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Worming 101

Rooster and hen in grass

A lot of new chicken owners worry about their chickens getting worms. In this case, we don’t mean earthworms, which your chickens will love eating. We mean intestinal worms, endoparasites, like roundworms. Worms can be very serious, not allowing your birds to thrive, decreasing in egg laying or gaining weight, and even causing death.

However most backyard chicken owners will never have to worry about worms. If your chickens have plenty of space they probably won’t even get worms, and if they do, it will be a passing thing, and you probably won’t even notice. If your chickens do contract a tough enough case of worms that they can’t naturally shake on their own, the worm infection is easy to eradicate.

The first thing is prevention. It is always easier to prevent than to cure. Prevention is primarily related to good husbandry. Healthy active chickens usually can eliminate worms from their systems on their own. You want to avoid exposing your chickens to crowded conditions where the worm load becomes huge.

Also, note that worm eggs need wet, warm places to thrive. So be sure to keep the litter in your coop dry and clean. Worms egg also are damaged or destroyed by sunlight. Encourage your chickens to spend time on short grassy areas in the sunlight. Keeping your chickens out of damp, shady, muddy areas is a good idea. Worm eggs cannot develop in cool temperatures. Most worms are inactive in temperatures under 50 degrees F.

You can also add natural supplements to your chickens daily routine as a way to help prevent worms. A dash of Apple Cider Vinegar (about 1 tbsp per gallon) or a couple fresh crushed garlic cloves can be added to their water. Adding powdered cayenne pepper to their feeders, about 1 cup per 25 pounds, can also help keep worms from taking hold in the digestive tracts of your chickens. It also makes your chicken feed less tasty to rodents. Your chickens though will enjoy the spiciness.

So you’ve been responsibly working to prevent worms, but you suspect that your chickens may have gotten them anyway. How do you diagnose a worm infection? The most telling factor is weight loss despite the fact that your bird or birds are eating a lot. Make a practice of taking a good look at your chickens. Lift one or two up each time you visit the coop and take note of how heavy they are. (Sometimes it is hard to see if your birds are too skinny because the feathers can hide it.) You may also notice that your birds have pale wattles and combs, a sign of iron deficiency which is typically caused by worm infections. You can also get an official worm count test done by a veterinarian. Just make sure you use a vet who knows how to look for worms in chickens. It is a different process than with carnivores like dogs and cats.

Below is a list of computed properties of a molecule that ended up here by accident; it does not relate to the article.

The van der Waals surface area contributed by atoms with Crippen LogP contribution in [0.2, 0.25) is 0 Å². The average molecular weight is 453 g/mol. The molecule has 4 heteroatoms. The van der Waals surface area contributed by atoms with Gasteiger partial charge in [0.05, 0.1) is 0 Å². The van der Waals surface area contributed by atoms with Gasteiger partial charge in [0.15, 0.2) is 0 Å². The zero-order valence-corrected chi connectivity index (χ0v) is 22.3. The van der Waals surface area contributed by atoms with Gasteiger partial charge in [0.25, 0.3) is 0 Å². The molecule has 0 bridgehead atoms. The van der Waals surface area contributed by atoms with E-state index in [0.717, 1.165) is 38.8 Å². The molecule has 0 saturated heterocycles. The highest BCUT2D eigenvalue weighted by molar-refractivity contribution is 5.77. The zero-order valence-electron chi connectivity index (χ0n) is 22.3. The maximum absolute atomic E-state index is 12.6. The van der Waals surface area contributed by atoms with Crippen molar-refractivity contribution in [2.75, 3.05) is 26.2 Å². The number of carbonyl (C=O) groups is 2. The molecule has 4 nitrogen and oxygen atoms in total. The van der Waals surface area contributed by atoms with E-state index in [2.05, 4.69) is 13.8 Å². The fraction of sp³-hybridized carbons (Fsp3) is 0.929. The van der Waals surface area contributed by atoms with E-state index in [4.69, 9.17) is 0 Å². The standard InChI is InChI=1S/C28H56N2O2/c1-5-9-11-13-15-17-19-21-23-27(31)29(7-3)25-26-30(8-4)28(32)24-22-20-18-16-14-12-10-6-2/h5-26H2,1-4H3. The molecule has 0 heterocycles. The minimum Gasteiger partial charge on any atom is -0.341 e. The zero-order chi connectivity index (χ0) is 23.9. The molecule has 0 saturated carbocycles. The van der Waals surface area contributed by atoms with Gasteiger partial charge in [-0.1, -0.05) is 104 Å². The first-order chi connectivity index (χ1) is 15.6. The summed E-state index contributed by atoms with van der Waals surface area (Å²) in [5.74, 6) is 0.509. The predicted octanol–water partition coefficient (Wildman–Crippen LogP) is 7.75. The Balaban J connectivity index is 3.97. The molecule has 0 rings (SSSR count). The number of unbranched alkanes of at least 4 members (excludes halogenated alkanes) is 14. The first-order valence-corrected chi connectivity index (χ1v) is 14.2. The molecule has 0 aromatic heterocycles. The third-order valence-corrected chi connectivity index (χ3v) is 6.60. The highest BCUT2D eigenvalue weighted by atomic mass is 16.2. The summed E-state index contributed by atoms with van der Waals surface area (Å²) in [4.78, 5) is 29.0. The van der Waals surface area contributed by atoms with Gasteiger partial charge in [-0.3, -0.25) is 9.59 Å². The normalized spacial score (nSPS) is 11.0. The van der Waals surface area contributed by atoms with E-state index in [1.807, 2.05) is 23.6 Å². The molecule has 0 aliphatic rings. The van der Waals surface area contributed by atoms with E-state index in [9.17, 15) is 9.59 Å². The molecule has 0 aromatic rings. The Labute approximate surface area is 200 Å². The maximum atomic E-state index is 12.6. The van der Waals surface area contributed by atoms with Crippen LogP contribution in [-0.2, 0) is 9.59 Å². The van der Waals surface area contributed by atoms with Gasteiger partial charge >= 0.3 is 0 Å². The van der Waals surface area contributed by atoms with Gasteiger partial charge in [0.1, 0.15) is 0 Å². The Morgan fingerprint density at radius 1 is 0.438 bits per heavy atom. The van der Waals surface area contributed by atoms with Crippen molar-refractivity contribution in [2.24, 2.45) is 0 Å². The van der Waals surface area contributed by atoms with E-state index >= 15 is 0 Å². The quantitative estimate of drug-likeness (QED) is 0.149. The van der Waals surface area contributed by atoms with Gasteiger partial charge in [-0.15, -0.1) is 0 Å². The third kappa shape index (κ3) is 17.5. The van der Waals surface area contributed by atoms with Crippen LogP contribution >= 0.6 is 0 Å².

If you recognize these common worm symptoms in any of your birds, you should consider using a commercial dewormer. And even if it seems only one bird is affected, you should deworm the entire flock to avoid re-infection.

Some people use a commercial dewormer as a preventative. This is probably not necessary in most backyard situations. But if you have had multiple cases of worm infections, or you cannot avoid damp shady ground, deworming as a preventative has merit. Because worms usually start up in Spring as temperatures warm up and the ground is damp from winter thawing, springtime would be optimal to do so.

There are lots of commercial dewormers available. At Purely Poultry, we offer some of our favorites that we feel are effective and safe. Always use commercial dewormers according to the label instructions. Pay attention to withdrawal periods. You often have to wait a certain amount of time after using these dewormers before eating the eggs or meat of chickens..

We also offer the traditional Wazine Dewormer. Wazine is added to the drinking water. It can effectively control a variety of worms and can be used with various bird species as well.

It is a good practice to alternate dewormers as parasites have been known to build up resistance to them. If you are dealing with a lot of regular worm pressure on your property, plan to alternate the type of commercial dewormer you use each year.

If you are raising your chickens organically, you cannot use commercial dewormers. But you have plenty of options for a healthy, worm-free flock. Read about Organic Deworming Methods here.



2 responses to “Worming 101”

  1. sheri says:

    Help!–Wazine label says not to consume the eggs. What can i do??

  2. Shannon Mock says:

    Hi Sheri,

    Thanks for your comment! Per my Chicken Health Handbook, meat birds are able to expel all of the toxins from Wazine treatments within 14 days. Although it’s not recommended for laying hens, I would assume the same to be true for laying hens. I would delay consumption of the eggs for 14 days after administering the Wazine. What you do with the eggs after that would be up to you, but if it were me, with Wazine being virtually non-toxic initially, I’d eat the eggs after 14 days. I hope this help. Please note that we are not a substitute for proper medical advice and you should seek professional advice if you have further concerns. I hope this helps!

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